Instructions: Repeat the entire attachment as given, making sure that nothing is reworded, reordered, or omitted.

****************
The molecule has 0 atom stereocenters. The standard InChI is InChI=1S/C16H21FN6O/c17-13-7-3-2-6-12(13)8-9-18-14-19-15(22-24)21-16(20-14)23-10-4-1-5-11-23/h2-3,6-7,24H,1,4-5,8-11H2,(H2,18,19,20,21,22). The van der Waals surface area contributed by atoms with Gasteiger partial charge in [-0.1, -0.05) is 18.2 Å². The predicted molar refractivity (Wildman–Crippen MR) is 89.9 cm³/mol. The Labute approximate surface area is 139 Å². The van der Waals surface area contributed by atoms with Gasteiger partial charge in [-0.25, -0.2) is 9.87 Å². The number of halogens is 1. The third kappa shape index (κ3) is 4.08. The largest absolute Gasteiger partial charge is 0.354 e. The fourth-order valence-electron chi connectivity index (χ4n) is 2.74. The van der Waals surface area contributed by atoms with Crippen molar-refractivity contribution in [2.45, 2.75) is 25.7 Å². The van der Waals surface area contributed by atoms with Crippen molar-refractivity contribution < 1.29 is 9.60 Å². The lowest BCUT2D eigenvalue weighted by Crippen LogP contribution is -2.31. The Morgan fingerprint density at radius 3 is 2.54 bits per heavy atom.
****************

The molecule has 0 atom stereocenters. The standard InChI is InChI=1S/C16H21FN6O/c17-13-7-3-2-6-12(13)8-9-18-14-19-15(22-24)21-16(20-14)23-10-4-1-5-11-23/h2-3,6-7,24H,1,4-5,8-11H2,(H2,18,19,20,21,22). The van der Waals surface area contributed by atoms with Gasteiger partial charge in [-0.1, -0.05) is 18.2 Å². The predicted molar refractivity (Wildman–Crippen MR) is 89.9 cm³/mol. The Labute approximate surface area is 139 Å². The van der Waals surface area contributed by atoms with Gasteiger partial charge in [-0.25, -0.2) is 9.87 Å². The number of halogens is 1. The third kappa shape index (κ3) is 4.08. The largest absolute Gasteiger partial charge is 0.354 e. The fourth-order valence-electron chi connectivity index (χ4n) is 2.74. The van der Waals surface area contributed by atoms with Crippen molar-refractivity contribution in [2.45, 2.75) is 25.7 Å². The van der Waals surface area contributed by atoms with Crippen molar-refractivity contribution < 1.29 is 9.60 Å². The lowest BCUT2D eigenvalue weighted by Crippen LogP contribution is -2.31. The Morgan fingerprint density at radius 3 is 2.54 bits per heavy atom.